In 2004, two men, Jeremy Stoppelman and Russel Simmons, left their jobs with PayPal to join MRL Ventures, a business incubator. These two men had an idea to begin an email-based referral program. The program was designed to provide crowd-sourced reviews about local businesses via email. Unfortunately, the two men were unable to find investors so the idea was shelved. One day Stoppelman came down with the flu and needed a recommendation for a good doctor. At the time, there were no resources available to provide people with recommendations on reliable services or businesses. There was little information available on the Internet and at the time most recommendations were still made by word-of-mouth. This caused both men to re-think and re-invent their idea. They decided to change the information delivery model from an email-based system to an Internet-based system. They re-launched the concept in 2006 and by 2007 their site had 6 million monthly visitors. Thanks to a case of the flu, a failed concept was re-invented into a successful business. “Yelp is now the best way to find great local businesses.”
Right now, higher education is a little under-the-weather and in need of some more effective remedies. Sometimes old stand-by medicines will work and at other times the invention of new, alternative medication is needed. The beauty of education is the opportunity to learn, grow, discover, and ultimately put existing knowledge into practice in new ways that betters the world in which we live. The interesting part of education is that the challenges, concerns, and issues facing higher education today are not new. Education like history is cyclical and issues and trends tend to repeat themselves. This is not new, but if higher education truly wants to reinvent itself in order to be sustainable, it needs to seriously consider the paths already taken. It might be time to learn from the past lessons and blaze new trails.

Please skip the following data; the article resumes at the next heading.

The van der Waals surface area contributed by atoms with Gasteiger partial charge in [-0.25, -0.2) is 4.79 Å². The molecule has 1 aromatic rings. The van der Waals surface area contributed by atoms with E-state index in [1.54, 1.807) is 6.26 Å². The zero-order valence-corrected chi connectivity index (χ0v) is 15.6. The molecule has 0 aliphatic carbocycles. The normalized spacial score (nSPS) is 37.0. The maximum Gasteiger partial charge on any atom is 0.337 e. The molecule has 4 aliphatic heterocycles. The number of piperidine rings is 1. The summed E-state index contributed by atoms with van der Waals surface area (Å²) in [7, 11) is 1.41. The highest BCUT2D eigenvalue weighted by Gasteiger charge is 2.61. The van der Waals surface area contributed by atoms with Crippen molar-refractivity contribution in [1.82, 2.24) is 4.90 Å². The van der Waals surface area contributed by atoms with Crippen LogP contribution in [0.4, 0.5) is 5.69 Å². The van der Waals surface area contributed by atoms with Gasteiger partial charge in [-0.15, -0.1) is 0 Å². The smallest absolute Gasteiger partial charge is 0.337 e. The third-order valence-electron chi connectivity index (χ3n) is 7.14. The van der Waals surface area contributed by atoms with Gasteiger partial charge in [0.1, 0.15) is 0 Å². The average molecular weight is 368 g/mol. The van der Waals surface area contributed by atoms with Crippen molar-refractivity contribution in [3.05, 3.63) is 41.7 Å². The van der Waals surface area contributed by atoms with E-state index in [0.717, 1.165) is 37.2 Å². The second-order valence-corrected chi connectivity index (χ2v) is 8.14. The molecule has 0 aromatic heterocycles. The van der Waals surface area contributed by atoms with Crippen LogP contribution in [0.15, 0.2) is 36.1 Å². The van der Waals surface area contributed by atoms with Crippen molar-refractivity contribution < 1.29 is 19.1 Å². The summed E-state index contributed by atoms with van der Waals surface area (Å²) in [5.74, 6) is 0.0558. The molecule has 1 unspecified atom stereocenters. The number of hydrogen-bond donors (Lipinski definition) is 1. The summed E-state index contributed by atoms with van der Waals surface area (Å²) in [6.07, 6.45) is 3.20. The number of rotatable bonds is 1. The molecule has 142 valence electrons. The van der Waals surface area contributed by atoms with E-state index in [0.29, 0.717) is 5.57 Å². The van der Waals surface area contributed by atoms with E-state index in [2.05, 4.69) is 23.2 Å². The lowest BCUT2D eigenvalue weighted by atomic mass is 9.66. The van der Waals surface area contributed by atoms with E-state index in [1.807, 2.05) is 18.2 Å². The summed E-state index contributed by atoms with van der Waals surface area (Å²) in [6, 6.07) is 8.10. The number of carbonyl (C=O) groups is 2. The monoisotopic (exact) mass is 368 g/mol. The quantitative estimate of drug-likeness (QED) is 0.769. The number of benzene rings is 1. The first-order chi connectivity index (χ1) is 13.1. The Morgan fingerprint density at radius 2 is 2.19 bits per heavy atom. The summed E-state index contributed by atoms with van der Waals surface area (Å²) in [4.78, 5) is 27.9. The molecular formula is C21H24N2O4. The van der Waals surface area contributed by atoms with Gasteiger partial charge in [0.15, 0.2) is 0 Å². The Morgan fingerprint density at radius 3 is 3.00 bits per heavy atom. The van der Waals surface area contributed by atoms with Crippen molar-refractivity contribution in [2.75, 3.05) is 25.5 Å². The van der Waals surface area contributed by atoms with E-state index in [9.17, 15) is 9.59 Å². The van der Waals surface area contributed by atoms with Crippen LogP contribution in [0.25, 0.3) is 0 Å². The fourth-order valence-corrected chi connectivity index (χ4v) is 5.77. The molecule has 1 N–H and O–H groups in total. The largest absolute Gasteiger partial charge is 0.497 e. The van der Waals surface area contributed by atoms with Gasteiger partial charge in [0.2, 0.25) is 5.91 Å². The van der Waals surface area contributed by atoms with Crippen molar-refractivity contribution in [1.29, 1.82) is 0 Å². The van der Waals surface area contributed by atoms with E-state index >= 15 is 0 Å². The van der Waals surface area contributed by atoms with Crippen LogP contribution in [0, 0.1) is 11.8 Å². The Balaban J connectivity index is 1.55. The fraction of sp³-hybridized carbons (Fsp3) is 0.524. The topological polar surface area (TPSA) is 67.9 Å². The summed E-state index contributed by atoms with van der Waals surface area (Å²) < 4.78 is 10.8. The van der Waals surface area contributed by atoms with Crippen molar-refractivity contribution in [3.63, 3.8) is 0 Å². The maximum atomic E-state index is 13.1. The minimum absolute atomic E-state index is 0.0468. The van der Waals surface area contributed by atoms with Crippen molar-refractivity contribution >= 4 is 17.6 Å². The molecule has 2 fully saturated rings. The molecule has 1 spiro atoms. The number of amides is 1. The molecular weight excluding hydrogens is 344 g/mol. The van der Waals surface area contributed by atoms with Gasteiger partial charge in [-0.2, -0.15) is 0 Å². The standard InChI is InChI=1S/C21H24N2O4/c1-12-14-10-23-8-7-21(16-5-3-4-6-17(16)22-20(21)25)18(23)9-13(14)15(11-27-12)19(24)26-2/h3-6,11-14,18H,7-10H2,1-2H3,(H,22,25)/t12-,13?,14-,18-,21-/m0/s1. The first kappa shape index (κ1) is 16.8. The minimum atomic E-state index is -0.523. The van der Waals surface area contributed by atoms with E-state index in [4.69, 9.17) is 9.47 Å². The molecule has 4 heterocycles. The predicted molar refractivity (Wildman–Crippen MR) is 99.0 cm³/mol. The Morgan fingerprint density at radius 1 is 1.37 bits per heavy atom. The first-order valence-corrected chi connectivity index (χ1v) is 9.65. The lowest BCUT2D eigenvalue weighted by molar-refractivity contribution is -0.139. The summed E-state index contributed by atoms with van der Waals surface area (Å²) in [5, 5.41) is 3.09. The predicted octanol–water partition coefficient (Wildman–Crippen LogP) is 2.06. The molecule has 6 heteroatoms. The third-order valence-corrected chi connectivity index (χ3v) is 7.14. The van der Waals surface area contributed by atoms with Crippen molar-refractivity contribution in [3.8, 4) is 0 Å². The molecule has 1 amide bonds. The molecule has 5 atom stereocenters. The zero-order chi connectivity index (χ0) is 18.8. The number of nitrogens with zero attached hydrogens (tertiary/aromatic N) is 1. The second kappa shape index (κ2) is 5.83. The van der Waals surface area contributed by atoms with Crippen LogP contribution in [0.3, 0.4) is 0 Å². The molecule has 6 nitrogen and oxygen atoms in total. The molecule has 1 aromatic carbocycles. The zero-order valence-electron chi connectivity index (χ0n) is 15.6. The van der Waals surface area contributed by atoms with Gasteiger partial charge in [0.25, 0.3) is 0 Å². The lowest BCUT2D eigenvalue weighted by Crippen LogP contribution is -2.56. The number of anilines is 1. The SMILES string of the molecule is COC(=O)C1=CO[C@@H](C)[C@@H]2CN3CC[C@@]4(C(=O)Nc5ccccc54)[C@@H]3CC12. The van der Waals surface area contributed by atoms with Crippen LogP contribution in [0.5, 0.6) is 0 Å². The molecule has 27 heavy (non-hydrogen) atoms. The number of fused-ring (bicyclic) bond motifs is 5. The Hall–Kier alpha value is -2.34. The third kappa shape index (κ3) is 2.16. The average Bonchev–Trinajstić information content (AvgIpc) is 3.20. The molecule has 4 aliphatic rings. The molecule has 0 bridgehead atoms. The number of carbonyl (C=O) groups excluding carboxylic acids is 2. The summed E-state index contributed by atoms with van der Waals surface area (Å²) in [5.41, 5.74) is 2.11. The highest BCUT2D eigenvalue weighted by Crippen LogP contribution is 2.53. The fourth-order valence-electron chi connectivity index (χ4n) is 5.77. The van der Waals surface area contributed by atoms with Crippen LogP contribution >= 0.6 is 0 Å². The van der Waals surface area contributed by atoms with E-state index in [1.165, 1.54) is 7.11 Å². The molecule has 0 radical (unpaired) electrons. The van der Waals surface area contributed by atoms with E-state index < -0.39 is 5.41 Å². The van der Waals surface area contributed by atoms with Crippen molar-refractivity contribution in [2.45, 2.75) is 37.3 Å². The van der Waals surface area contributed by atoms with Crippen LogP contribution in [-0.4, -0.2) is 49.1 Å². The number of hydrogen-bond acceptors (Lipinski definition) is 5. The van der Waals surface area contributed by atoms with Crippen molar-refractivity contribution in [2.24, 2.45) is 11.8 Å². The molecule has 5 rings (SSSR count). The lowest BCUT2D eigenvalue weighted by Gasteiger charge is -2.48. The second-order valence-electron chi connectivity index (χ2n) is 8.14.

For instance, competency-based education is the MOOC of 2014 and will more than likely continue on into 2015. However, competency-based education is not new, in fact, it was introduced in the late 60s. Its introduction followed criticisms that students were not being taught the life and work skills they needed throughout the rest of their lives. Does that criticism sound familiar? The same criticism that postsecondary education was receiving in the 60s is the same criticism that higher education is hearing now. Students are graduating unprepared to participate in the marketplace and are burdened by increasing debt.
While competency-based education has been around for decades it did not gain the notoriety that it has until now. Several innovative institutions, such as Thomas Edison State College, Excelsior College, Western Governors University, and DePaul University’s School for New Learning, have been successfully delivering competency-based programs as silent leaders while the rest of higher education is just now sitting up and taking notice.
Today, there is an opportunity to re-invent the solutions of yesterday to meet the needs of students today and prepare them for the future they will face tomorrow.
In order for higher education to adapt to the changing landscape, focus should be placed on the following:
- Understanding the need. There is not just one need that higher education should concern itself with, instead there are various perspectives which all need to be addressed. Students need flexibility, affordability, and applicability. Regulatory and governmental agencies need transparency, accountability, and quality.
- Being resourceful. Higher education is being required to do more with less funding. This doesn’t mean that the focus should necessarily be on requiring more money to innovate. Sometimes the greatest contributions can be made by reallocating resources that are already available.
- Being persistent. Just like Rome wasn’t built in a day, higher education will not be transformed in a day. In order for change to occur at all, it takes doing. It also requires trial and error.
- Being innovative. Sometimes it’s what you don’t do that can drive innovation. Not every “in” idea is the right one, but components of every idea could provide enough spark to revolutionize the way we approach education.
“Whosoever desires constant success must change his conduct with the times.”
~ Niccolo Machiavelli
With the rapid changes in technology, everyone expects more and they expect it to occur immediately. It is foolish to think that changes within higher education can occur overnight, but it is equally foolish for higher education to think that what’s worked in the past will continue to meet the needs of the future.